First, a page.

08 December, 2009

Gift vouchers and spread smiles this festive season…

It’s very Indian to gift – we actually do not need a reason to gift. Be it a birthday or an anniversary, new addition in the family or a new job, gifting is a given thing. So much so that a famous confectionery brand had launched a campaign a couple of months ago to gift chocolates during the beginning of every month – as one get’s his or her monthly salary! It is also widely believed that gifting existed in our culture for very long. For example in our Kannadiga culture, guests who attend a wedding are actually given some money and food on the last day of the wedding – the idea being that once they return home, they don’t have to cook food and the money given to them is for their conveyance back. Strange, but is still practised. They are also gifted clothing or cash equivalent during the course of the wedding as a token of appreciation of their visit and guests would even wear the same new clothes during the wedding. Similarly, we have many other examples in each culture and community.

In modern times, gifting has taken a different route. It’s quite common to see women shopping for their men – father, brother, husband or friend. And similarly, men shopping for women in their lives – mother, sister, wife or friend. So much so that luxury diamond brand “Carbon” successfully created “guilt-shopping” where men buy diamonds for their women without even understanding the jewelry – it was fashion jewelry and hence, not to much of thinking or analysis (like how women would do while buying jewelry) was required. And the result – the concept is a great hit and their flagship outlet is now at the “Bengaluru International Airport” where over 80% of customers are men! Although Jewelry, watches and accessories are quite common to purchase as gifts, consumers tend to weigh back on apparel. This is mainly due to size inconsistency among people and the brands and their fits. And add to that, color preferences. So usually, apparel is refrained from gifting, except for t-shirts and other fashion wear.

This is where the concept of “Gift Vouchers” fit in. It’s quite common to see today people rushing to buy such vouchers from leading retail stores, especially Department Stores and Mono Brand Apparel/Accessories Stores. A few years ago, the Future Group introduced “Central Vouchers” which could be redeemed across the Central Malls in the country and sometime ago, launched vouchers that could be redeemed at their home improvement retail concept – Home Town. Even café chains like Café Coffee Day have vouchers that could be redeemed across the 800+ outlets in the country. If there is one segment where it is not yet present in full measure, it’s probably at the Supermarkets. However, these vouchers are usually sold through institutional sales – typically a B2B activity where the Retailer sells the vouchers at a discounted price to Corporates who in turn pass them on to their staff members on special occasions such as birthdays or anniversaries. And the common belief is that the user would buy more than the voucher value and the retailer would benefit from it. Well. If only it was so true! My friends in the business would agree that while the redemption is sure, the difference in the final purchase price and the cost of the voucher is not very high. It could also be because the consumer didn’t find anything as exciting or the validity of the voucher was shorter and he/she didn’t have anything to buy at that time.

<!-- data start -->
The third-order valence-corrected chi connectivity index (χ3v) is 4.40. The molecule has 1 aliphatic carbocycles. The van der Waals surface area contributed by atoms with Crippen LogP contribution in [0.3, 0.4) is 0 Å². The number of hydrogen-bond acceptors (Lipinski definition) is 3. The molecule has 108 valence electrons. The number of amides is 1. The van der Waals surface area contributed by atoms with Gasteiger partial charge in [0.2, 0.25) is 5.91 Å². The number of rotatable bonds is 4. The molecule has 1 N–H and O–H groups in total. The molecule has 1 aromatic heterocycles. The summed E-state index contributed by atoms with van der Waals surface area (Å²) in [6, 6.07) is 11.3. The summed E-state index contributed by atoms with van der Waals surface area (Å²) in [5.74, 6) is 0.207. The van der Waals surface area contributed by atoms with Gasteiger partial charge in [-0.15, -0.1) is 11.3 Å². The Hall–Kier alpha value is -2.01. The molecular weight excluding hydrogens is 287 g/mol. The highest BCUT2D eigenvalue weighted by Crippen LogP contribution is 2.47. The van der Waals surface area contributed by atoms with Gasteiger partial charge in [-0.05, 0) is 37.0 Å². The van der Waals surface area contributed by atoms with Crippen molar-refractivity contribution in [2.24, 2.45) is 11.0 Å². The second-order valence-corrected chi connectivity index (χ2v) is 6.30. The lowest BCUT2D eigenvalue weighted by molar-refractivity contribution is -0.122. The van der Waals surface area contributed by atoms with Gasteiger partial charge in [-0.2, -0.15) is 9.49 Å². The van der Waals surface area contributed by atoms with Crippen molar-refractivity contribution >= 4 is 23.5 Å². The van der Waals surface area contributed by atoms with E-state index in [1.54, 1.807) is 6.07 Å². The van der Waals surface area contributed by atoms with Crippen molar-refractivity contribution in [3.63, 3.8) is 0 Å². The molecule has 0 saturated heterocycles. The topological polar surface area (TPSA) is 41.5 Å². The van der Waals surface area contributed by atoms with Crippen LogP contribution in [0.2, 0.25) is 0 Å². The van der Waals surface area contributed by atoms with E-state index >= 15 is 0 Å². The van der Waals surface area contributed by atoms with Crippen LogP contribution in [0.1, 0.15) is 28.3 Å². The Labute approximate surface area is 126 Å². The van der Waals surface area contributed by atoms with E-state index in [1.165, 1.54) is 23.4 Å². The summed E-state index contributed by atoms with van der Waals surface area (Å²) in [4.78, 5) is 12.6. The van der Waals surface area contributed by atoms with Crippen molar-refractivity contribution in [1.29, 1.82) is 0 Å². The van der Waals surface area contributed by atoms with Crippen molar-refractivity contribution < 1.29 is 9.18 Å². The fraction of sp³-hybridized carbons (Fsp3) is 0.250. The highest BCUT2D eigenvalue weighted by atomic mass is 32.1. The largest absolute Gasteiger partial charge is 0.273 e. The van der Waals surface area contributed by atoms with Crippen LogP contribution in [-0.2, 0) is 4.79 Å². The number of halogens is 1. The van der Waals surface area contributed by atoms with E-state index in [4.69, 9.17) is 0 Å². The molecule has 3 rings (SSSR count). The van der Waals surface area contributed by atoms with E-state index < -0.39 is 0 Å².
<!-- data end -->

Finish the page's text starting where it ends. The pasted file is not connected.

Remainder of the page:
While Shoppers Stop has created a big opportunity among its customers through branding and communication measures, many retailers haven’t done this yet. I would rather say, they haven’t “tapped” this yet. Imagine, Christmas and New Year is around the corner and you may want to be gifting something to your loved one – but may not know what to. So, that’s where the Voucher comes in. But do Indian consumers believe so? Probably not. And the reason is simple. When you buy a product and gift, it is generally perceived not to be valued monetarily. For example, if your give a flower bouquet and a vase, then there is no value that is attached. Instead, if you give a 500 Rupee voucher, then the receiver would “feel” the value of the gift – something that is not very much in our culture. Although, we contradict ourselves a bit in reality. In Indian marriages, its quite common to give some money as gifts. Probably for other occasions as well. This is usually instead of a product as gift. While this is commonly accepted, Retail gift Vouchers are not. Reason? They are probably not so well marketed. Starbucks recently had a scheme where when a person buys a gift voucher, the buyer gets rewarded… So, with a US $ 100 voucher, the buyer gets a US $ 20 voucher – that’s a 20% Discount. It still works to the benefit of the café chain as they make higher margins. This could be a bit of a challenge for traditional retailers but still, certainly worth a try.

And the key to this is marketing and communication. The concept must be communicated to potential consumers in such a way that it induces them to buy gift vouchers. I am already dreaming of a day when consumers would flock to their favorite Retail stores to buy vouchers during a particular day or week because of attractive offers like how they now buy during the End of Season Sale. I would imagine that consumers would stock up these vouchers at home and would use it as and when an occasion arises. Or they would find one where they could gift it. Whichever way, gifting is good – brings a smile to the giver, a bigger smile to the receiver and yes, helps us, the Retailers.

So, whom are you gifting this festive season? Make a list and remember to count me in…

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